Hearty Stew

Hearty Stew
Okay, after what seems like forever I am finally posting something…

Since the weather is now getting cold, and I want to go out to the grocery even less than usual, I have started to make dinner with what ever is on hand. I tend to make a lot of soups and stews because I can make them in the morning or the day before and let them slow cook all day. They is very little prep involved and they cook a long time all by themselves. And let me say nothing is better to coming home to the yummy smell of stew cooking. I have never made two stews exactly the same and I don’t like to measure anything, but the basics of any stew are all the same. You need a base, some meat and/or veggies, some spices, and a Crock-pot. The following is the stew I made yesterday.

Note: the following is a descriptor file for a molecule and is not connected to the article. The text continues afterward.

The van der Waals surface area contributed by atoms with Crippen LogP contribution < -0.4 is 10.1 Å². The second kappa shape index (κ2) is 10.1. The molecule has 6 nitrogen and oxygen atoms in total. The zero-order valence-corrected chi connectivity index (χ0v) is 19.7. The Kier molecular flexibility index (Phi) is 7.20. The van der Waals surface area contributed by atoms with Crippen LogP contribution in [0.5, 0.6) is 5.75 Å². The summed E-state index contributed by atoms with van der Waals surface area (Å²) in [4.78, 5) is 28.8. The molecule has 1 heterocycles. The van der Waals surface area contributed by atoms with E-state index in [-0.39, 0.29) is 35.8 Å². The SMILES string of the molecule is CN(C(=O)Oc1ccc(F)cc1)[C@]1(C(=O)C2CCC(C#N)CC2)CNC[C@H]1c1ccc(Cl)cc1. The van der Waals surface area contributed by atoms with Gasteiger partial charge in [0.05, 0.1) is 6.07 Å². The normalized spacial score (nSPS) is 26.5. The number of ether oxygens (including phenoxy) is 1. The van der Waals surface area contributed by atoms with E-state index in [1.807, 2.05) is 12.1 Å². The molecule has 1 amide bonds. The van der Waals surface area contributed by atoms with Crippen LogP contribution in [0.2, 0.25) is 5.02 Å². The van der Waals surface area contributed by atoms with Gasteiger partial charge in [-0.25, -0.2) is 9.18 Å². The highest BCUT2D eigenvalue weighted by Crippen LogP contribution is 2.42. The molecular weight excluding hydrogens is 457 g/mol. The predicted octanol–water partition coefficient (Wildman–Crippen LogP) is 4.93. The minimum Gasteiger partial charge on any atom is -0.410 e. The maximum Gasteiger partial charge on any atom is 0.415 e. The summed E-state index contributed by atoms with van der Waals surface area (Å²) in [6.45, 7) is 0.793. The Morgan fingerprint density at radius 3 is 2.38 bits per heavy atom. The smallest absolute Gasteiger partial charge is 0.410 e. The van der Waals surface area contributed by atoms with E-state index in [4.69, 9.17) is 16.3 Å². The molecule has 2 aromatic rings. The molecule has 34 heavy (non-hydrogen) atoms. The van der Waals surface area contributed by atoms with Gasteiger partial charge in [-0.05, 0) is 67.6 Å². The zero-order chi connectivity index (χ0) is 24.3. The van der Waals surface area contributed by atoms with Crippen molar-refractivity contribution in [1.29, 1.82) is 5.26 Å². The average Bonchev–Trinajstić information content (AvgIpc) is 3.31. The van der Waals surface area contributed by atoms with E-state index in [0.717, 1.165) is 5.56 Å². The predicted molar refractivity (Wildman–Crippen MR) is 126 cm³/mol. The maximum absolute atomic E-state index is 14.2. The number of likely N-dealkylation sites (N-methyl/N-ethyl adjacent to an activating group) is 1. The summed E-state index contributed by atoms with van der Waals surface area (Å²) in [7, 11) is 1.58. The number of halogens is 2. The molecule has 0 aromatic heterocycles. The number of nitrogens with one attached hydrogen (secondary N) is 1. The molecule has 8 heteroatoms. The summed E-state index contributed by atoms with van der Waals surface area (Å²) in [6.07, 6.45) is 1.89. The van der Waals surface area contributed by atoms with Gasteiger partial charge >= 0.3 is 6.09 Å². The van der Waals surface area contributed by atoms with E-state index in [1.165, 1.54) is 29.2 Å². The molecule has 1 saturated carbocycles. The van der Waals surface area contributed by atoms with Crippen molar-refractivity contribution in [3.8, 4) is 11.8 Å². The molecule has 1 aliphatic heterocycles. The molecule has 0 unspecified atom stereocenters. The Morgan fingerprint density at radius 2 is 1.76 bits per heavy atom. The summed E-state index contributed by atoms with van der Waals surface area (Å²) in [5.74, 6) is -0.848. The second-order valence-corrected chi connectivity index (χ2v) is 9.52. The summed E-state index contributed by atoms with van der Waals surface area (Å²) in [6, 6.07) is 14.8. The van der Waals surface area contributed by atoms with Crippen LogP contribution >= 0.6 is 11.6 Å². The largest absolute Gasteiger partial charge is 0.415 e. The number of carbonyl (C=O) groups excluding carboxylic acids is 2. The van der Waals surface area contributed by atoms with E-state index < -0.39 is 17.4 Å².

First, I browned some cube steak in dash of olive oil in a skillet. You can really use any cut of meat you have on hand, rump, round steak, cube, roast, what ever. I was using some of our lovely organic cow that we purchased this past summer. I must say that the better the quality of the meat the better the stew in the end. While you are browning the meat add whatever seasoning you like. It is best to add things that go well with the meat as this seasoning will not really penetrate the whole stew but will stay in the meat. I used some dry thyme, coriander, salt, cinnamon, and nutmeg. As far a how much of everything, they are in order of greatest to least… it was mostly thyme and a small dash of nutmeg. When the meat was browned on all sides, but not over cooked I covered it with red wine. I used pinot noir, but again use what you like. If you like to drink it, it will taste good in your stew.

For other stews I have used beer as the base, but had a bottle of wine opened so I used that. For beer I prefer the stouter variety for stew, but have used just about everything that is amber to black in color… My husband’s homebrew is my favorite.